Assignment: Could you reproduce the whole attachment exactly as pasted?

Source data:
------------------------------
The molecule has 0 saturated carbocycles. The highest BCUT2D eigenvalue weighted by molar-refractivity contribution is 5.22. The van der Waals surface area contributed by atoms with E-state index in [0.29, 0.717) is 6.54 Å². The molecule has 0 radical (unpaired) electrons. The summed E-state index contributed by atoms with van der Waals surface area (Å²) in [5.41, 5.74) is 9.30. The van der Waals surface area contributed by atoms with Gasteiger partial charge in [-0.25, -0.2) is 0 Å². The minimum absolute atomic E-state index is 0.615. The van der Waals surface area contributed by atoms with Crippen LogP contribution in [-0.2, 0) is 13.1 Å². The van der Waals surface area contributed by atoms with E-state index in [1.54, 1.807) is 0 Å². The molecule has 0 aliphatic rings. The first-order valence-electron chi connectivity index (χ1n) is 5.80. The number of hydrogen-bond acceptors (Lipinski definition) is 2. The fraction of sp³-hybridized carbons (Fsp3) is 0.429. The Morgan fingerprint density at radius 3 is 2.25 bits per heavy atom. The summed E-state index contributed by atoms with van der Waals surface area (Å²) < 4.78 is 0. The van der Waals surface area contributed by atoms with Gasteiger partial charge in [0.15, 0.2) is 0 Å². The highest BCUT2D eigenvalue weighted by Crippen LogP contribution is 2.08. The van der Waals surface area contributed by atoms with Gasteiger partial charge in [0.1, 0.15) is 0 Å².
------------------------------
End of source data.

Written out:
The molecule has 0 saturated carbocycles. The highest BCUT2D eigenvalue weighted by molar-refractivity contribution is 5.22. The van der Waals surface area contributed by atoms with E-state index in [0.29, 0.717) is 6.54 Å². The molecule has 0 radical (unpaired) electrons. The summed E-state index contributed by atoms with van der Waals surface area (Å²) in [5.41, 5.74) is 9.30. The van der Waals surface area contributed by atoms with Gasteiger partial charge in [-0.25, -0.2) is 0 Å². The minimum absolute atomic E-state index is 0.615. The van der Waals surface area contributed by atoms with Crippen LogP contribution in [-0.2, 0) is 13.1 Å². The van der Waals surface area contributed by atoms with E-state index in [1.54, 1.807) is 0 Å². The molecule has 0 aliphatic rings. The first-order valence-electron chi connectivity index (χ1n) is 5.80. The number of hydrogen-bond acceptors (Lipinski definition) is 2. The fraction of sp³-hybridized carbons (Fsp3) is 0.429. The Morgan fingerprint density at radius 3 is 2.25 bits per heavy atom. The summed E-state index contributed by atoms with van der Waals surface area (Å²) < 4.78 is 0. The van der Waals surface area contributed by atoms with Gasteiger partial charge in [0.15, 0.2) is 0 Å². The highest BCUT2D eigenvalue weighted by Crippen LogP contribution is 2.08. The van der Waals surface area contributed by atoms with Gasteiger partial charge in [0.1, 0.15) is 0 Å².